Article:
Local designer Criselda Lontok started out as Rustan’s merchandising manager in 1974 but company matriarch Glecy Tantoco spotted her knack for fashion. She originally made tunics for women and the rest, as they say, is history. The decision to launch her first collection in 1983 was risky because of economic and political instability but the brand prevailed.
She has since gained loyal clientele over the years, believing that her designs give women the confidence they need. Inspired by Tantoco, she also provides opportunities for women. “The brand is comprised of highly competent and loyal female employees who have helped me and my brand grow to what it is now,” she says.
“My grandmother always said, ‘Don’t put yourself in a position where you have to depend on anyone,’” says Josie Cruz Natori, founder and CEO of The Natori Company, a multi-million dollar fashion and lifestyle company known for its lingerie. Natori grew up playing the piano, even holding a solo concert with the Manila Philharmonic Orchestra at the age of nine. She eventually left Manila to pursue economics in New York.
She eventually landed a job in an investment company where she later served as its first female vice president. Years later, Natori ventured into various businesses before finally making a name for herself in fashion. To give back to the community, she established facilities in the Philippines to handle over 60 percent of all Natori production.
American fashion designer Karen Kane and her husband used to sell colorful silk tops from their garage in 1979. Fast forward to today, Kane’s eponymous brand is known for its laid-back, California-vibe women’s apparel.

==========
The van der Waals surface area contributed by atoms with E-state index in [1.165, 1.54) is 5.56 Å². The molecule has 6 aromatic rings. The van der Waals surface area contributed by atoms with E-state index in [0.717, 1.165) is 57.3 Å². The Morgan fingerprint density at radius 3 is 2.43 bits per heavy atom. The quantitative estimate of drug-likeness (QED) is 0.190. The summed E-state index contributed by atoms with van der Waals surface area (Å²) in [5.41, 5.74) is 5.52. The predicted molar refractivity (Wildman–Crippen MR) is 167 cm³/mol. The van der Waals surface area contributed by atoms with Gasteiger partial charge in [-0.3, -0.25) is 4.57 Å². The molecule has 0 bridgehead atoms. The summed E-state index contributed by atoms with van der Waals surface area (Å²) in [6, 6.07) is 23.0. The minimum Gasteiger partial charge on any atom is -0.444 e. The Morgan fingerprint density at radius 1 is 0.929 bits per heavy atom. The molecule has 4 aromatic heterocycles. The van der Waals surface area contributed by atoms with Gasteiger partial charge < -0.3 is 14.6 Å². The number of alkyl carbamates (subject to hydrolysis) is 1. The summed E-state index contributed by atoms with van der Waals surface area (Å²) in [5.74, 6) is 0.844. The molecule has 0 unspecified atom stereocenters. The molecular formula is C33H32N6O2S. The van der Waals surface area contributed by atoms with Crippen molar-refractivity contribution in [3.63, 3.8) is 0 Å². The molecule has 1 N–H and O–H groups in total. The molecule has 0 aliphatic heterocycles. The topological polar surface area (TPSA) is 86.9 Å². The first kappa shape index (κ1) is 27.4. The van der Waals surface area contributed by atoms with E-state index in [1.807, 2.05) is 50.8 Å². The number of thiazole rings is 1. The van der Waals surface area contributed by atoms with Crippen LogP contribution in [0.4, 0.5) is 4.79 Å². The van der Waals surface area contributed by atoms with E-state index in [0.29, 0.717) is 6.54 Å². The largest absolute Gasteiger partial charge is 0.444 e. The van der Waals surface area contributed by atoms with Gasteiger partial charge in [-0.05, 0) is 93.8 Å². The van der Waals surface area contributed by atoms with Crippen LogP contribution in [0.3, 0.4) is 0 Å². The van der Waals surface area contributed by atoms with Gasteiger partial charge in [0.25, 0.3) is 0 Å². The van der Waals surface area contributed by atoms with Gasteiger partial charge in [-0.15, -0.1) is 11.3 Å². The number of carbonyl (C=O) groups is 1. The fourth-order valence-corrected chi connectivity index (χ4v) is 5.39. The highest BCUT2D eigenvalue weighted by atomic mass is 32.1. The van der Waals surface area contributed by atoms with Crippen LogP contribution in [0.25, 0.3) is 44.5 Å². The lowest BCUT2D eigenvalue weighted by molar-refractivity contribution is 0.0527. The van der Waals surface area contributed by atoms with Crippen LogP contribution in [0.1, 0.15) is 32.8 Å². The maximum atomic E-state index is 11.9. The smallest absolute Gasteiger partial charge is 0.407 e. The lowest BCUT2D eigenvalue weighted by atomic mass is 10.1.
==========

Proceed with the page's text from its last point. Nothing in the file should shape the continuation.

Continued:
She is also a known leader in insourcing. This simply means that sewing and clothing production is done by contractors in the United States, creating more jobs for locals. In 2012, 90 percent of the brand’s production is done in Los Angeles.
Nicole Miller’s designs have been described as eclectic and non-conformist. She isn’t afraid to experiment with colors and graphic prints in the dresses she designs. She is also a firm believer that business and fashion co-exist and this was the exact reason that got businessman Bud Konheim to hire her as a designer to his family’s garment company on the spot. The same garment company was later renamed to Nicole Miller.
“In fashion, I think it is really important to be focused and have a clear idea of who you want to be and where you want to go… you have to be a self-starter and you have to create your own opportunities,” she says.
Her culture-bridging, East-West approach in her designs is what catapulted Vivienne Tam to fame. Even at eight years old, Tam already started to dress her siblings for Chinese New Year. She doesn’t shy away from her Chinese cultural roots as her evening gowns, which she’s best known for, are heavily inspired by it. She was named by Forbes as one of the 25 Top Chinese-Americans in Business.
Rustan’s believes in building an empowered community of women who are confident in their choices and are able to reach for their dreams. Check out these brands at Rustan’s Department Stores in Metro Manila.
Header image courtesy of Rustan’s.